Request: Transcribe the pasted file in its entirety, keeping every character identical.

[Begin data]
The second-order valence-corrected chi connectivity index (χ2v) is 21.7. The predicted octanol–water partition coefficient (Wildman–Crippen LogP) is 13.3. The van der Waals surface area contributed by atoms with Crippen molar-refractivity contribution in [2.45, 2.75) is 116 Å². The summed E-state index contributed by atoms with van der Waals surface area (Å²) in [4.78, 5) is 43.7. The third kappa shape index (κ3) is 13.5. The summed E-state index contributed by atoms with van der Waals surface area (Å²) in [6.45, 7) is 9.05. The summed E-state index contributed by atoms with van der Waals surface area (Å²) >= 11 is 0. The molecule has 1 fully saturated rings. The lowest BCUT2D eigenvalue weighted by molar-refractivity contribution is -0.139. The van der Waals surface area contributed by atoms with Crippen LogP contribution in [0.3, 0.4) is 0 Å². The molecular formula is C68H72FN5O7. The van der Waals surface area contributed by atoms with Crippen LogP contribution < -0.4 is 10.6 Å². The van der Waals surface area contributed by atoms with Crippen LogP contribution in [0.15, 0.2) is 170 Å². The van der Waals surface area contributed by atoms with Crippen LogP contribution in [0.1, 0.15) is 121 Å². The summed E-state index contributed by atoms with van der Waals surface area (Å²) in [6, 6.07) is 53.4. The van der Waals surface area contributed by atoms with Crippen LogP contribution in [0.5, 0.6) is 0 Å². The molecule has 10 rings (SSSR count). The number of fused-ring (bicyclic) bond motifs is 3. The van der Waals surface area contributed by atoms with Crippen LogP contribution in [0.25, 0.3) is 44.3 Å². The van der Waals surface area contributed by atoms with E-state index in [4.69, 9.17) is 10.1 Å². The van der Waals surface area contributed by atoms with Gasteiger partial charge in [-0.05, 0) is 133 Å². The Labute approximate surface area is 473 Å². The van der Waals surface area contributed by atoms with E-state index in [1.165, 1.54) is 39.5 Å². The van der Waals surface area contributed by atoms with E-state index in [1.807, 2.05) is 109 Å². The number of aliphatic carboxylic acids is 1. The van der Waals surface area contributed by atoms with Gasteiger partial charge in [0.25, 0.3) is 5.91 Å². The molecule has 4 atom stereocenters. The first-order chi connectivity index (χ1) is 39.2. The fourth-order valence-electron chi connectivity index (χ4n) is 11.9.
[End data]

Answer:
The second-order valence-corrected chi connectivity index (χ2v) is 21.7. The predicted octanol–water partition coefficient (Wildman–Crippen LogP) is 13.3. The van der Waals surface area contributed by atoms with Crippen molar-refractivity contribution in [2.45, 2.75) is 116 Å². The summed E-state index contributed by atoms with van der Waals surface area (Å²) in [4.78, 5) is 43.7. The third kappa shape index (κ3) is 13.5. The summed E-state index contributed by atoms with van der Waals surface area (Å²) in [6.45, 7) is 9.05. The summed E-state index contributed by atoms with van der Waals surface area (Å²) >= 11 is 0. The molecule has 1 fully saturated rings. The lowest BCUT2D eigenvalue weighted by molar-refractivity contribution is -0.139. The van der Waals surface area contributed by atoms with Crippen LogP contribution in [0.3, 0.4) is 0 Å². The molecular formula is C68H72FN5O7. The van der Waals surface area contributed by atoms with Crippen LogP contribution < -0.4 is 10.6 Å². The van der Waals surface area contributed by atoms with Crippen LogP contribution in [0.15, 0.2) is 170 Å². The van der Waals surface area contributed by atoms with Crippen LogP contribution in [0.1, 0.15) is 121 Å². The summed E-state index contributed by atoms with van der Waals surface area (Å²) in [6, 6.07) is 53.4. The van der Waals surface area contributed by atoms with Crippen LogP contribution in [0.5, 0.6) is 0 Å². The molecule has 10 rings (SSSR count). The number of fused-ring (bicyclic) bond motifs is 3. The van der Waals surface area contributed by atoms with Crippen LogP contribution in [0.25, 0.3) is 44.3 Å². The van der Waals surface area contributed by atoms with E-state index in [4.69, 9.17) is 10.1 Å². The van der Waals surface area contributed by atoms with Gasteiger partial charge in [-0.05, 0) is 133 Å². The Labute approximate surface area is 473 Å². The van der Waals surface area contributed by atoms with E-state index in [1.165, 1.54) is 39.5 Å². The van der Waals surface area contributed by atoms with E-state index in [1.807, 2.05) is 109 Å². The number of aliphatic carboxylic acids is 1. The van der Waals surface area contributed by atoms with Gasteiger partial charge in [0.25, 0.3) is 5.91 Å². The molecule has 4 atom stereocenters. The first-order chi connectivity index (χ1) is 39.2. The fourth-order valence-electron chi connectivity index (χ4n) is 11.9.